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nutrition tips

We strive to offer transparent information about your health and your loved one’s health, as well as provide nutritional information for our meals.

Half Pint Palates consults with Breanne Vaughan, a nutritionist and chef, and Claire Maestri, an expert on the aging population, who works for Mom’s Best Friend in senior care.

Nutrition for Every Stage of Life

Seniors:Some nutrient needs increase. Because bone density decreases, it is important to increase your intake of vitamin D when over the age of 70. The sun is the absolute best source of this vitamin. Twenty to 30 minutes a day makes a huge difference. Vitamin D is synthesized in the liver and promotes a healthy mood, gut function, calcium absorption in the gut and adequate serum mineralization of bone. Light, moderate, and even high intensity weight lifting can benefit bone density depending on your history.

Adults: Maintain a balanced diet. It is imperative to maintain a balanced diet as responsibilities increase, as well as stress. Drinking plenty of water, as well as getting enough sleep are also key to keeping your body healthy and happy. It is also important to give your body the nutrients it needs; protein, complex carbohydrates, plenty of leafy greens and fresh seasonal fruit. Depending on your activity level, the volume of micro and macro nutrients you need will vary.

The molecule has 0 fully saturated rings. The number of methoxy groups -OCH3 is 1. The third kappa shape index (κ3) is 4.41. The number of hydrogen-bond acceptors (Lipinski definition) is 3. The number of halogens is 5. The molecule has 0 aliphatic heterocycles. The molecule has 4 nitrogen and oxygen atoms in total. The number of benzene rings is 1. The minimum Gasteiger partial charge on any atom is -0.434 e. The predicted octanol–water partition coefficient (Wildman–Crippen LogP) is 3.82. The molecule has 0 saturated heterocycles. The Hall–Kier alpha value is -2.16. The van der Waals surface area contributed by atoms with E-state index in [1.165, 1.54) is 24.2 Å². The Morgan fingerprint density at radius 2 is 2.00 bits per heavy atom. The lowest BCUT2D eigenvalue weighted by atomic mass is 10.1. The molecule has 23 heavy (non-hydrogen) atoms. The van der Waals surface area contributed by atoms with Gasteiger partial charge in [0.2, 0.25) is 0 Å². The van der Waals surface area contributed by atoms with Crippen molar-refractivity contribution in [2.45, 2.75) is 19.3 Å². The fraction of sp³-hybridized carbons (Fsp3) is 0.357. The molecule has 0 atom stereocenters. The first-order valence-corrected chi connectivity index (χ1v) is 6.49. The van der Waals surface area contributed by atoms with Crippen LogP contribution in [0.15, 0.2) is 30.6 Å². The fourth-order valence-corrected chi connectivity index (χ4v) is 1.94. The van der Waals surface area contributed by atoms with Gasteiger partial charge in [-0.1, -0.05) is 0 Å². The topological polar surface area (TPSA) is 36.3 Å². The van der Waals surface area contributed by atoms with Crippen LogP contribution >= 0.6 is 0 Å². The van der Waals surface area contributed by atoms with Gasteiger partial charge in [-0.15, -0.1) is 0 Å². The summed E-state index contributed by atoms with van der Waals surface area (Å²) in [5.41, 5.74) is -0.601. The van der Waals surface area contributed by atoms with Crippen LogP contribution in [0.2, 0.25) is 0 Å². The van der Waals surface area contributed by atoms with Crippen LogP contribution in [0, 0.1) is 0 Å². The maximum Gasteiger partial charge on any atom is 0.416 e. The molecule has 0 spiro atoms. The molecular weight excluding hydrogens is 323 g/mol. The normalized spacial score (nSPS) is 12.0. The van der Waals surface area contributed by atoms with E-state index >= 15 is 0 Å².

Teens: Adequate calcium intake is critical. Calcium is needed to achieve peak bone mass, which is reached in late teens and early twenties. Consider your teens activities when meal planning. An athlete and a non athlete may be eating at the same table. Their plates should not necessarily look the same. Sleep is critical along with water intake.

Toddlers:Vitamins and minerals need to increase. To insure that your child is receiving the recommended amounts of vitamins A,C, and E, as well as the minerals calcium, iron, and zinc, make sure they are eating a variety and plenty of fruits and vegetables. These nutrients are key to health, growth, and development. I like to also break this into weeks instead of days. On average did my child get the vegetables, complex carbohydrates, and protein he or she needed this week. On average, did my child get less than 15% of his or her calories from sugar this week.

Infant: Fat is their friend. Because fatty acids are essential for rapid brain growth and nervous system development that takes place in the first 1 to 2 years of life, make sure your child is getting enough fat in their diet (35-45%). Full fat yogurt, avocado, fatty fish such as wild salmon, whole eggs and nuts after the age of 1 are all great ways to get healthy fats into your little one’s diet.